So, Kittens, now you too can find the dress of your dreams or the frock of your fantasies! Miss Vivian would be lying if she claimed she has never splashed out on a lovely vintage piece, only to find, upon receiving the package, that it didn’t quite fit. However, the successes far outnumber the failures these days, and the pay-off is a completely unique, utterly fabulous wardrobe! Happy shopping, Kittens!

December 15, 2010

So Wrong or So Right?

by Crystal Cook

Do these mushroom candlesticks add the perfect amount of whimsical decor, or do they just remind you of a bad trip? (We’re not talking about the 2nd grade trip you took to the museum.) You decide—so wrong or so right?

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December 14, 2010

For the clumsiest of Queens in your life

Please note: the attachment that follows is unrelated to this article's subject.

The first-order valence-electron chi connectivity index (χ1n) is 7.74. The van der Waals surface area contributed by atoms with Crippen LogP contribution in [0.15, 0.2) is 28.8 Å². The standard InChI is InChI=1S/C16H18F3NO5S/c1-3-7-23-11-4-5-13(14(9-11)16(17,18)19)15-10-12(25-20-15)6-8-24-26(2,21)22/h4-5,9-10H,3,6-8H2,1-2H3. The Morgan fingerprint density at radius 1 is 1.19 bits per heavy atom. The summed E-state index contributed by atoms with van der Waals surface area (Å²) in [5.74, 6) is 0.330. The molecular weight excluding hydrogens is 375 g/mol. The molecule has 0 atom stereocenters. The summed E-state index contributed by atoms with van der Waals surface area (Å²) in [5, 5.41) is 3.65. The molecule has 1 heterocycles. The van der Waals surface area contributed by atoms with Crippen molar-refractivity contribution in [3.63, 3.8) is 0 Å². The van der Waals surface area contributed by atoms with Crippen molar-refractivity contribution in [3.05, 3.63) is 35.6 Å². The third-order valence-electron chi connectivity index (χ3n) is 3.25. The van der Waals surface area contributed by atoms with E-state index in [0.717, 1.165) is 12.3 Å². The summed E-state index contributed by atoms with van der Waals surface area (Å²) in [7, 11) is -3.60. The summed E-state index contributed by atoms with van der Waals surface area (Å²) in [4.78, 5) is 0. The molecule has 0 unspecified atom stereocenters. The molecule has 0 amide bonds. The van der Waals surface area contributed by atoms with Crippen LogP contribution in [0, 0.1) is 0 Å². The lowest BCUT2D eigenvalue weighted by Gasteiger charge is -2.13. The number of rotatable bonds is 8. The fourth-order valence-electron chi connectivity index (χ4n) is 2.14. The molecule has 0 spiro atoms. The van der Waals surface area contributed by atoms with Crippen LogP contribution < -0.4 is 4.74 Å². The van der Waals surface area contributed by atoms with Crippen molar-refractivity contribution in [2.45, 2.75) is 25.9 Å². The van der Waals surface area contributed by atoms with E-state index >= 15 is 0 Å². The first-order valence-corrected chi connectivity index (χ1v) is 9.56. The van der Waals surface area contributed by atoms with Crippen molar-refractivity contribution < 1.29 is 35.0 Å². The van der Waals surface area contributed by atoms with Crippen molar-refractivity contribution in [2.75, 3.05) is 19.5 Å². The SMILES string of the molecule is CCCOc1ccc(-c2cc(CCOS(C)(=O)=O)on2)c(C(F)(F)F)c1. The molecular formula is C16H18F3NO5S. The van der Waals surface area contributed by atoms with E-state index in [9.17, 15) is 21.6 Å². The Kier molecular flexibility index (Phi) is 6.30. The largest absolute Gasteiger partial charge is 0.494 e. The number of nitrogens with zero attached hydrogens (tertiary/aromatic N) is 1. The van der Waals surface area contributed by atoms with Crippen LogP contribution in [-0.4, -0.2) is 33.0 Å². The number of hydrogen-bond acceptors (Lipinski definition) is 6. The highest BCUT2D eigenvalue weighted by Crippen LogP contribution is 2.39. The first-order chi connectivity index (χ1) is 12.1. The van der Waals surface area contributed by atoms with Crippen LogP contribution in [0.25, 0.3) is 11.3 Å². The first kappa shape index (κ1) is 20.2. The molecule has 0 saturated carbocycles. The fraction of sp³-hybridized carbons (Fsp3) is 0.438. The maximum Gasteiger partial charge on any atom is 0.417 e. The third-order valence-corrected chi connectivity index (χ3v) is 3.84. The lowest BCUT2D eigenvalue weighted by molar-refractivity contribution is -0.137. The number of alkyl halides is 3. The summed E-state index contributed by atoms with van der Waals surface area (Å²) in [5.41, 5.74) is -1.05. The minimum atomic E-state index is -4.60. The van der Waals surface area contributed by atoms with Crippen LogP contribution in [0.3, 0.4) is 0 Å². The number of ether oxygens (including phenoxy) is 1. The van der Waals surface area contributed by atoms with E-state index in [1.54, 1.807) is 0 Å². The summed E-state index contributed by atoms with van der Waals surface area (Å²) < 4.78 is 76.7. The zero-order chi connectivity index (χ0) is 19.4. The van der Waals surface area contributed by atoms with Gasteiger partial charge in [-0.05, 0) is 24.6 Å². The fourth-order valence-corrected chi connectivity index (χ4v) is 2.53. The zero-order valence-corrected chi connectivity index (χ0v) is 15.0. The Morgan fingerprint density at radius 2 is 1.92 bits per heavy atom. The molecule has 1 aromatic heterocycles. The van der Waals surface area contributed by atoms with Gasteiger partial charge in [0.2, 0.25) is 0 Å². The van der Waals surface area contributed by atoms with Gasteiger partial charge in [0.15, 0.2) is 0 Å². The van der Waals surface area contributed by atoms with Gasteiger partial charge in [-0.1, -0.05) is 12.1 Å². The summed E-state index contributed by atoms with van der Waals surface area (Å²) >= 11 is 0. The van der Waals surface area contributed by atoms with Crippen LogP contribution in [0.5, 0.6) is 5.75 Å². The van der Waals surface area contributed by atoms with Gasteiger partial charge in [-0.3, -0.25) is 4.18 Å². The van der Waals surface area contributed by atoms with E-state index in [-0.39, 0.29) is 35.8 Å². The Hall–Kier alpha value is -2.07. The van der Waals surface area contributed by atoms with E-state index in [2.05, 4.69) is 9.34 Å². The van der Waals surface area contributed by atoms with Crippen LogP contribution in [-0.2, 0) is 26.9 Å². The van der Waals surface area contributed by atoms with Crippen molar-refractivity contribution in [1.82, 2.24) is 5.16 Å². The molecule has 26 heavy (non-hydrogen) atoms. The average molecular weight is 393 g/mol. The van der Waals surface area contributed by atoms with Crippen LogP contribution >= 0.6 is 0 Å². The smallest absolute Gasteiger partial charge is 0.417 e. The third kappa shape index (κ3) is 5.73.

by Crystal Cook

I don’t know what they put in this stuff but it’s like a little miracle in every bottle. Trust me, they don’t call me ‘grace’ for a reason—I spill often. This has saved my carpet, my couch, cocktail dresses and many aprons. Pair with a bottle of red wine for a wonderful holiday gift idea!

You can buy you own bottle here:

Wine Away

December 8, 2010

A little something for the smartly dressed Queen

by Crystal Cook

We’d like to think this dress sums us up perfectly: retro-chic with a bit of sassy sleek. It’s also the perfect little number for the fashionista in your life. Make a statement this holiday with a dress that will stand out at any party, or give her a gift she’ll absolutely adore.

December 6, 2010

Inside the Queens Studio: Meet Olivia!

by Casserole Queens

Drawing inspiration from James Lipton (or maybe Will Ferrell playing the part of James Lipton on SNL), we periodically interview someone we find interesting and inspiring. In our second installment, we talk to cupcake cutie Olivia Guerra O’Neal.